In order to save some money, companies frequently hire interns, who are either unpaid or not paid very much. Recently, several companies have had to face legal action from unpaid interns alleging they should qualify as paid employees under the federal Fair Labor Standards Act (FLSA), but most for-profit companies don’t try to save money by using volunteers.
Only not-for-profit companies, such as charities and community organizations, can legally use volunteers. According to the federal Department of Labor (DOL), Rhea Lana Inc. was had volunteers selling items at the company’s semi-annual sales of children’s clothing, toys, etc. The company leases the space and handles the logistics for these events.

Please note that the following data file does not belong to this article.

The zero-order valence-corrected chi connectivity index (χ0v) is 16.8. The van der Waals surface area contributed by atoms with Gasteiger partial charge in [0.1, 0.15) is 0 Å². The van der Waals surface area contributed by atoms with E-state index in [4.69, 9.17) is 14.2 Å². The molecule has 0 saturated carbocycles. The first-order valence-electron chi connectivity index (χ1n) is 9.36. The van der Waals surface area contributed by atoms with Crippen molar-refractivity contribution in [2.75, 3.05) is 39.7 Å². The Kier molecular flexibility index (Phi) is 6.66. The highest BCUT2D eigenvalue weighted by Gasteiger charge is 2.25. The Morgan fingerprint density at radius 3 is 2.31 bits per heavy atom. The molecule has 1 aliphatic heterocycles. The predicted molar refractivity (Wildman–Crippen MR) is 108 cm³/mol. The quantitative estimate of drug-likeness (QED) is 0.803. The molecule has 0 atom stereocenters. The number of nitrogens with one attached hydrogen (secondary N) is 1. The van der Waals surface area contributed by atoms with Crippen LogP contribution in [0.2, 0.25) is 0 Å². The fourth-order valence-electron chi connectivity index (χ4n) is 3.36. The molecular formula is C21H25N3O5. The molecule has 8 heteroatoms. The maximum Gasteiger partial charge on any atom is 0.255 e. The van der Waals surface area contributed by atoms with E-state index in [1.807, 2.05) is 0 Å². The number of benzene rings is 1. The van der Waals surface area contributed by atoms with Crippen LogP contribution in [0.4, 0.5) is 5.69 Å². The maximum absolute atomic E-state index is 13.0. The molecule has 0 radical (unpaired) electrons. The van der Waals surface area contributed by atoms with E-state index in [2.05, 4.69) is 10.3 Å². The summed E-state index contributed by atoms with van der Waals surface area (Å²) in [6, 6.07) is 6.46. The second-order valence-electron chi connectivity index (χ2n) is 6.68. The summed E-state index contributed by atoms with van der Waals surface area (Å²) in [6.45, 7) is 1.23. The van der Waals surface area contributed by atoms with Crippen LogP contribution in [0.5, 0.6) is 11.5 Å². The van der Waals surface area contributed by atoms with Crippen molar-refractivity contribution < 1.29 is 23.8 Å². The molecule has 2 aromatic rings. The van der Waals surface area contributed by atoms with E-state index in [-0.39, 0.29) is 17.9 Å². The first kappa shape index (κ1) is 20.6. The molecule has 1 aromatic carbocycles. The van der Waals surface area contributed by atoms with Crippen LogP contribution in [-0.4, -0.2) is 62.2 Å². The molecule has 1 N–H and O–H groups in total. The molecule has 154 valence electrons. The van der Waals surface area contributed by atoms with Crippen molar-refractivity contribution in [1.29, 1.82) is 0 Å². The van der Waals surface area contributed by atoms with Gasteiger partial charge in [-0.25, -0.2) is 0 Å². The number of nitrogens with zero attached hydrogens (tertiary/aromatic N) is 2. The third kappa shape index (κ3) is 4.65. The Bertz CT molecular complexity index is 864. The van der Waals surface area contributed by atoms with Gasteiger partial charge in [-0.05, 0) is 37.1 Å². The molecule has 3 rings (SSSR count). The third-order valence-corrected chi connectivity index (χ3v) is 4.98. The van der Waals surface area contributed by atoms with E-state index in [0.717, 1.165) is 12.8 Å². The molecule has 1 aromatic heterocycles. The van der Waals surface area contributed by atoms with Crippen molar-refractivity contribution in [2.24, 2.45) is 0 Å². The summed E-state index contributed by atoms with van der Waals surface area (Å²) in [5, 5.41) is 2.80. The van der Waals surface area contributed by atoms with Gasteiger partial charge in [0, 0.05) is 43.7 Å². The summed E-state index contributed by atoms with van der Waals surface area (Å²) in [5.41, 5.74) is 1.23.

The volunteers/consignors who help sell the clothing at these events are not paid for their time, although they are allowed to purchase items before the general public and prominently display their own items for sale in order to improve their own profits. Consignors take home about 70% of the proceeds from the sales of their items.
The DOL sent two letters, both of which explained that Rhea Lana’s use of volunteers at their sales was illegal. One letter went to the company, while another went to the volunteers. Continue reading